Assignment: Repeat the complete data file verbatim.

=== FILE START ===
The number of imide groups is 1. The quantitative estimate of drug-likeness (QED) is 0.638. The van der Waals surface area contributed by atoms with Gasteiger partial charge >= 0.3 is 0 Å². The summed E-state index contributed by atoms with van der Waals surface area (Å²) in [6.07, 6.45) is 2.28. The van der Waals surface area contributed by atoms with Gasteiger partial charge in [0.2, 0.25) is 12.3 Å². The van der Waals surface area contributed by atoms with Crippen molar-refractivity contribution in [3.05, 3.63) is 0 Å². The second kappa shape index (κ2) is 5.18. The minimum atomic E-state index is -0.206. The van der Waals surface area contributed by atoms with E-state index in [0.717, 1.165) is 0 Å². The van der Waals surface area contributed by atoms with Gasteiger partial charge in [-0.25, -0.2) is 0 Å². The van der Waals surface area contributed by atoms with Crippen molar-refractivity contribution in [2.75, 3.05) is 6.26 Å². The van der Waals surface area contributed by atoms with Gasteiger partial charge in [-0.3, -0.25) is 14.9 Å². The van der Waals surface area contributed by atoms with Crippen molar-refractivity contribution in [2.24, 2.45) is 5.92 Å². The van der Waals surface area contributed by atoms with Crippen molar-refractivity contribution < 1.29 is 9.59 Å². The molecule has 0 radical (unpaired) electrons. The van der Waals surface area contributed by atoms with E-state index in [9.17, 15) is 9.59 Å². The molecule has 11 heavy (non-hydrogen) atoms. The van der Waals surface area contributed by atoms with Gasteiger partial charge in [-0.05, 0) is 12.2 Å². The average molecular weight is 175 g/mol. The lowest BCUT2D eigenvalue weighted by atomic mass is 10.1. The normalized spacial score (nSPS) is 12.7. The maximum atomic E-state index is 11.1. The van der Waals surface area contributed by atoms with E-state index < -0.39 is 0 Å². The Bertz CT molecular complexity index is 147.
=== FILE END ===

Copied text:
The number of imide groups is 1. The quantitative estimate of drug-likeness (QED) is 0.638. The van der Waals surface area contributed by atoms with Gasteiger partial charge >= 0.3 is 0 Å². The summed E-state index contributed by atoms with van der Waals surface area (Å²) in [6.07, 6.45) is 2.28. The van der Waals surface area contributed by atoms with Gasteiger partial charge in [0.2, 0.25) is 12.3 Å². The van der Waals surface area contributed by atoms with Crippen molar-refractivity contribution in [3.05, 3.63) is 0 Å². The second kappa shape index (κ2) is 5.18. The minimum atomic E-state index is -0.206. The van der Waals surface area contributed by atoms with E-state index in [0.717, 1.165) is 0 Å². The van der Waals surface area contributed by atoms with Gasteiger partial charge in [-0.25, -0.2) is 0 Å². The van der Waals surface area contributed by atoms with Crippen molar-refractivity contribution in [2.75, 3.05) is 6.26 Å². The van der Waals surface area contributed by atoms with Gasteiger partial charge in [-0.3, -0.25) is 14.9 Å². The van der Waals surface area contributed by atoms with Crippen molar-refractivity contribution in [2.24, 2.45) is 5.92 Å². The van der Waals surface area contributed by atoms with Crippen molar-refractivity contribution < 1.29 is 9.59 Å². The molecule has 0 radical (unpaired) electrons. The van der Waals surface area contributed by atoms with E-state index in [9.17, 15) is 9.59 Å². The molecule has 11 heavy (non-hydrogen) atoms. The van der Waals surface area contributed by atoms with Gasteiger partial charge in [-0.05, 0) is 12.2 Å². The average molecular weight is 175 g/mol. The lowest BCUT2D eigenvalue weighted by atomic mass is 10.1. The normalized spacial score (nSPS) is 12.7. The maximum atomic E-state index is 11.1. The van der Waals surface area contributed by atoms with E-state index < -0.39 is 0 Å². The Bertz CT molecular complexity index is 147.